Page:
Paragraph 4(b) of the Policy lists a number of circumstances which, without limitation, are deemed to be evidence of the registration and use of a domain name in bad faith. Those circumstances are:
(i) circumstances indicating that [a respondent has] registered or acquired a disputed domain name primarily for the purpose of selling, renting, or otherwise transferring the disputed domain name to the complainant or to a competitor of the complainant, for valuable consideration in excess of [the respondent's] documented out-of-pocket costs directly related to the disputed domain name; or
(ii) [the respondent has] registered the disputed domain name in order to prevent the complainant from reflecting the complainant's trade mark or service mark in a corresponding domain name, provided that [the respondent has] engaged in a pattern of such conduct; or
(iii) the respondent has registered the disputed domain name primarily for the purpose of disrupting the business of a competitor; or
(iv) by using the disputed domain name, [the respondent has] intentionally attempted to attract, for commercial gain, Internet users to [the respondent's] website or other on-line location, by creating a likelihood of confusion with the complainant's mark as to the source, sponsorship, affiliation, or endorsement of [the respondent's] website or location or of a product or service on [the respondent's] website or location.
The Panel also finds this part of the Complaint proved.
In the absence of any Response, the Panel finds that it is more likely than not that the Respondent was aware of the Complainant and its mark when the Respondent registered the Domain Name. First, the Complainant's THE WEATHER CHANNEL mark appears to have achieved close to worldwide recognition, and it would have been particularly well known in the Complainant's home area in the southeast of the United States. The Respondent is apparently based nearby in the Caribbean, and it registered the Domain Name through a registrar based in the United States. Secondly, the use of the expression “weather channel” in the Domain Name suggests that the Respondent was at the very least interested in television channels concerned with the weather. In those circumstances, it seems improbable that the Respondent would not have been aware of the Complainant.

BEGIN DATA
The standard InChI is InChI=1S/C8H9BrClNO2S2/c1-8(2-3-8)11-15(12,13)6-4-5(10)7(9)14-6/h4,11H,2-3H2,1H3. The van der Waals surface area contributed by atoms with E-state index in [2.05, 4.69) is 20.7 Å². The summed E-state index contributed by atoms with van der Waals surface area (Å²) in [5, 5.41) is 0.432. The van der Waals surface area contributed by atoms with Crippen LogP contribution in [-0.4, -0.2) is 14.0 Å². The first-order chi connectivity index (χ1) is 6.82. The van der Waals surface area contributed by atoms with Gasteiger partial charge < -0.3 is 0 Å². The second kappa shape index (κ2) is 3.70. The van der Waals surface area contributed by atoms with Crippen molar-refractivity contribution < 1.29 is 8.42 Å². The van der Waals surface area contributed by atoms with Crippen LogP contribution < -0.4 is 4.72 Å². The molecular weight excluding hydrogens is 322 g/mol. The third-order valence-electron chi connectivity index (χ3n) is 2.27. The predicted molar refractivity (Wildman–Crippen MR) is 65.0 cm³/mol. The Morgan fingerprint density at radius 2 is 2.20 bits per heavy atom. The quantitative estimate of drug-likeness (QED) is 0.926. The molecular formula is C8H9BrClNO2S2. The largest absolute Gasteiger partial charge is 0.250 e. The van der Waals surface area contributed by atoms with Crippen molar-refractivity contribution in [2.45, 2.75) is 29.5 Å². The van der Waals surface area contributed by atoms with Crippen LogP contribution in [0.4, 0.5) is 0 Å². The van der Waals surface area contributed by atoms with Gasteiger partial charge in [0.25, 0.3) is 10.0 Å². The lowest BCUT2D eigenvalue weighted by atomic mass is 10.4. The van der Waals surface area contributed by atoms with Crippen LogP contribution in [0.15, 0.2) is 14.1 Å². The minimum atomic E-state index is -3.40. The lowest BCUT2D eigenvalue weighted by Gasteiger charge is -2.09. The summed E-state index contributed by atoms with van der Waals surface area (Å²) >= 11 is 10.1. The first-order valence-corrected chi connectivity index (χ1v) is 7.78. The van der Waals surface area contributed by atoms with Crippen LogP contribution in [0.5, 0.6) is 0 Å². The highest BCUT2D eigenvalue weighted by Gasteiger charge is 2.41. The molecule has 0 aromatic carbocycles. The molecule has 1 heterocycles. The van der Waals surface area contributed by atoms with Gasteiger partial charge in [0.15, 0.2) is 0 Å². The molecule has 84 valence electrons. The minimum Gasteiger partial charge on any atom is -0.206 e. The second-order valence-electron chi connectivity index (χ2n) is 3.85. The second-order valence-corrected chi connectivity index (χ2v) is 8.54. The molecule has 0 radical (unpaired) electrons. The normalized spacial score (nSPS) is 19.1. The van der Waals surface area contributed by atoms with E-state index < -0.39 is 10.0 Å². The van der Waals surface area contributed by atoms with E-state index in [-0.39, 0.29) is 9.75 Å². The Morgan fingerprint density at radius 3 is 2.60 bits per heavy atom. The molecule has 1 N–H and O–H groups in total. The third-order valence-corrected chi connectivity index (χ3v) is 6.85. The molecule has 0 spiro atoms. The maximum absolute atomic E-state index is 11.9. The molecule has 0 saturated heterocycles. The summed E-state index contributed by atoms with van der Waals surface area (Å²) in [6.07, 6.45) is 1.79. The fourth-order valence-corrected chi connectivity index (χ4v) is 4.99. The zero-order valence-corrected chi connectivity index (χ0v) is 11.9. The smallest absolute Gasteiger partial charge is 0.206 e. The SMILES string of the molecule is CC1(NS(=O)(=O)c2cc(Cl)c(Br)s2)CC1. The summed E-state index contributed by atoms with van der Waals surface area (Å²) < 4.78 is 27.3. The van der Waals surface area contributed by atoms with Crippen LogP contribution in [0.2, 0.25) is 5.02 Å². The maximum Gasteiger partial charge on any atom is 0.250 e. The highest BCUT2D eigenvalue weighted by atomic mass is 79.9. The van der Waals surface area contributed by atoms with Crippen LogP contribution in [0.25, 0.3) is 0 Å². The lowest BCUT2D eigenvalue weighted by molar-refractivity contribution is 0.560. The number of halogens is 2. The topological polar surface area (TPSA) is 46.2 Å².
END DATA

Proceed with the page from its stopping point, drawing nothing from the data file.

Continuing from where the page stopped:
The Respondent has offered no reason for its choice of the Domain Name, and there is no apparent connection between the three words which constitute the Domain Name and the use of the Domain Name for links to pornography websites. Furthermore, the evidence establishes that the Respondent has in the past registered domain names for the bad faith purpose of trading off trademark owners' goodwill in their marks.
In the absence of any explanation from the Respondent, the Panel finds that it is more likely than not that the Respondent chose the Domain Name because of its similarity to the Complainant's THE WEATHER CHANNEL trademark, and that the Respondent did so with a view to attracting Internet traffic looking for websites operated by or associated with the Complainant. The Respondent's use of the Domain Name as described in the Complaint appears to have been commercial in nature, and the circumstances described fall within paragraph 4(b)(iv) of the Policy – by using the Domain Name, the Respondent has intentionally attempted to attract, for commercial gain, Internet users to the website operated by the Respondent at the Domain Name, by creating a likelihood of confusion with the Complainant's THE WEATHER CHANNEL mark, as to the source, sponsorship, affiliation, or endorsement of the Respondent's website.
In view of that finding, there is no need for the Panel to consider the other arguments advanced by the Complainant.
For all the foregoing reasons, in accordance with paragraphs 4(i) of the Policy and 15 of the Rules, the Panel orders that the domain name <weatherchannelkids.com> be transferred to the Complainant.
Dated: June 23, 2009